For emerging designers, showing at New York Fashion Week can be a gamble that comes with a high price tag. But thanks to Dell, teenpreneur Isabella Rose Taylor didn’t have to break the bank for a spot in this year’s lineup.
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With over 300 shows in New York alone, many young designers find the cost of putting on a runway show – which can range from tens to hundreds of thousands of dollars – is better spent on more targeted marketing or product development campaigns, says Fordham Fashion Law Institute founder Susan Scafidi.
What’s more, only a handful of lucky designers will garner enough attention from the movers-and-shakers of the industry – the buyers, editors and investors – to take their businesses to the next level.
“In an ideal world, the best collections win -- whether that means the most creative or the most commercial or both. In the whirlwind of NYFW, however, other things may draw media attention,” Scafidi says. “Press doesn't ensure profits, however, unless there's desirable product behind the promotion.”
But if taken, the gamble of New York Fashion Week gives young designers a global forum, increasingly as the shows become more digitized.
“Everyone who loves fashion is watching -- either live on site or online,” says Jennifer Jackson, corporate merchandise manager at Nordstrom (JWN).
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And some young, savvy designers from across the country are finding ways to reach Lincoln Center in New York City, where the shows have been held for the past three years, without breaking the bank.
Seeking Out Corporate Sponsors
One avenue is to secure partnerships with corporate sponsors. This year’s much-talked-about teen design sensation, Isabella Rose Taylor, is one such example: the Texas designer’s debut New York show at STYLE360 is sponsored by Dell.
“Dell is very proud to play a role in bringing Isabella’s inspire spring line to the New York Fashion Week stage … as her technology partner,” Lorrie Schultz, executive director of consumer and small business at Dell, said in a statement.
As part of her participation in the Dell Women’s Entrepreneur Network, the company is helping Taylor’s brand through business consulting and connections to capital, among other resources.
Taylor, who has been painting since she was a toddler, began mixing her paintings into fabrics she was sewing when she was still in elementary school. Around this time, her parents reached out to Fashion Business Accelerator 360 founder Liza Deyrmenjian.
“I truly believe you can learn so much from having mentors, and I have been lucky to have met so many great people that have helped me,” Taylor says, adding that her dream is to diversify into accessories and become a global brand. “I’d love to inspire other girls and be a mentor to them.”
Deyrmenjian helped Taylor take her designs to the runways, and now, the 13-year-old Texan has a line for juniors selling online at Nordstrom and at select Nordstrom stores.
Nordstrom’s merchandise manager Jackson, who calls Taylor “quite the visionary,” says the company is “not only impressed with [Taylor’s] keen sense of creating, but also with her ability to explain how each piece works with others.” She says Taylor is aspirational for teen customers because she’s so accomplished.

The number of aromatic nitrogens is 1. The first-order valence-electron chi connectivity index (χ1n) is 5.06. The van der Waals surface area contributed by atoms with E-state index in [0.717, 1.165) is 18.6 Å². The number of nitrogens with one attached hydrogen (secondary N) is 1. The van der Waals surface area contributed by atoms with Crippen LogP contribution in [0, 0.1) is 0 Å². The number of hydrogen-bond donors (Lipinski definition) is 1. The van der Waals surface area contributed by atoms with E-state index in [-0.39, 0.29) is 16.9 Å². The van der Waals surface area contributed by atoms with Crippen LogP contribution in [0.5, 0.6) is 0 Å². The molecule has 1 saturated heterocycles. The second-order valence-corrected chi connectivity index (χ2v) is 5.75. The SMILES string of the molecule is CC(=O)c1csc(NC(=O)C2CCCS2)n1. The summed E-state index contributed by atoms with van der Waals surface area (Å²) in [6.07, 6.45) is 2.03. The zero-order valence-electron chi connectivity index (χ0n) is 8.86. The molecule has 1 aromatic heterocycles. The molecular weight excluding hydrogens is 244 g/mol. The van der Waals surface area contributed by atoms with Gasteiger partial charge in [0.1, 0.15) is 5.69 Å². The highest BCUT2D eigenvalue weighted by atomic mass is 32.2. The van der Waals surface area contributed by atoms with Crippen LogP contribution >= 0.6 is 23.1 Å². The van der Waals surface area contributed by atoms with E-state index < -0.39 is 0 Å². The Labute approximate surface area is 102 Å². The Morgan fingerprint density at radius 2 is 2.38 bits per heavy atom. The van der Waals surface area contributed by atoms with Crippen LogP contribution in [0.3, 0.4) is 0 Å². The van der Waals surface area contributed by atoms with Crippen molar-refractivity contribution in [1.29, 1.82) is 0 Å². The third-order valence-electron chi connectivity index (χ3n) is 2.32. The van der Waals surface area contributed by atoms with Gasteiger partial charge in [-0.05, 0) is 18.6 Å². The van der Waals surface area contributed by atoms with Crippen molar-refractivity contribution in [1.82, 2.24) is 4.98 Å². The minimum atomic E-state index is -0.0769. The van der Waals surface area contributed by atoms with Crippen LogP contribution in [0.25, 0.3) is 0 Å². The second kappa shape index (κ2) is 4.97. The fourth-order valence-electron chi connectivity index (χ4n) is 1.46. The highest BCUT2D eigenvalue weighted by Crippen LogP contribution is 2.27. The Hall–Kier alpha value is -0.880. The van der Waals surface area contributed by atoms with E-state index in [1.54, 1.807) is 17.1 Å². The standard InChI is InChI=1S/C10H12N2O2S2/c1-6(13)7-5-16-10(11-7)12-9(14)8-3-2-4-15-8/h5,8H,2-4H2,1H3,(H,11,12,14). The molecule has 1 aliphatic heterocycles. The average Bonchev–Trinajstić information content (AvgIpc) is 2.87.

And for young entrepreneurs who are looking for ways to break into the lifestyle industries, incubator-like mentorships are becoming more accessible.
‘Incubators’ for the Fashion Crowd
From MBA-like boot camps to crash courses in fashion law, a number of other options also exist for fashion entrepreneurs to secure the resources they need.
Deyrmenjian’s fashion accelerator, for example, offers online classes and boot camps featuring top industry professionals to teach people the “nuts and bolts” of launching a line, selling to buyers, setting up a blog and successful social media campaigns, among many other topics. FBA360 essentially compresses what traditional fashion schools teach, for a fraction of the cost (a four-week online course costs about $325).
The Fordham Fashion Law Institute offered an intensive summer Fashion Law Boot Camp this year as well as Fashion Law Pop-Up Clinics in years past, where designers learn about fashion business law. This year’s scholarship recipient, designer Carrie Hammer, showed her looks for businesswomen to a crowd peppered with women execs.
“This year, for the Fashion Law Institute’s 4th anniversary, we’re focusing on expanding legal education beyond lawyers,” Scafidi says. “[We’re] delighted to be able to help [designers] show as part of NYFW.”
The CFDA (Council of Fashion Designers of America), which was a part of Fordham’s Fashion Law Institute launch, started its Fashion Incubator as means to support business development among the next generation of designers. Ten designers have been admitted into the first two-year class.
Former New York Mayor Michael Bloomberg once said the strength of the city’s fashion world lay in its “spirit of entrepreneurship.” Bloomberg helped launch several initiatives during his tenure, like the NYC Fashion Production Fund, designed to support the long-term growth of the fashion industry in New York, where fashion jobs account for 6% of the city’s workforce.
The secret to success, Scafidi says, is to remember that “a wonderful show at [New York Fashion Week] is a means to an end, not an end in itself.”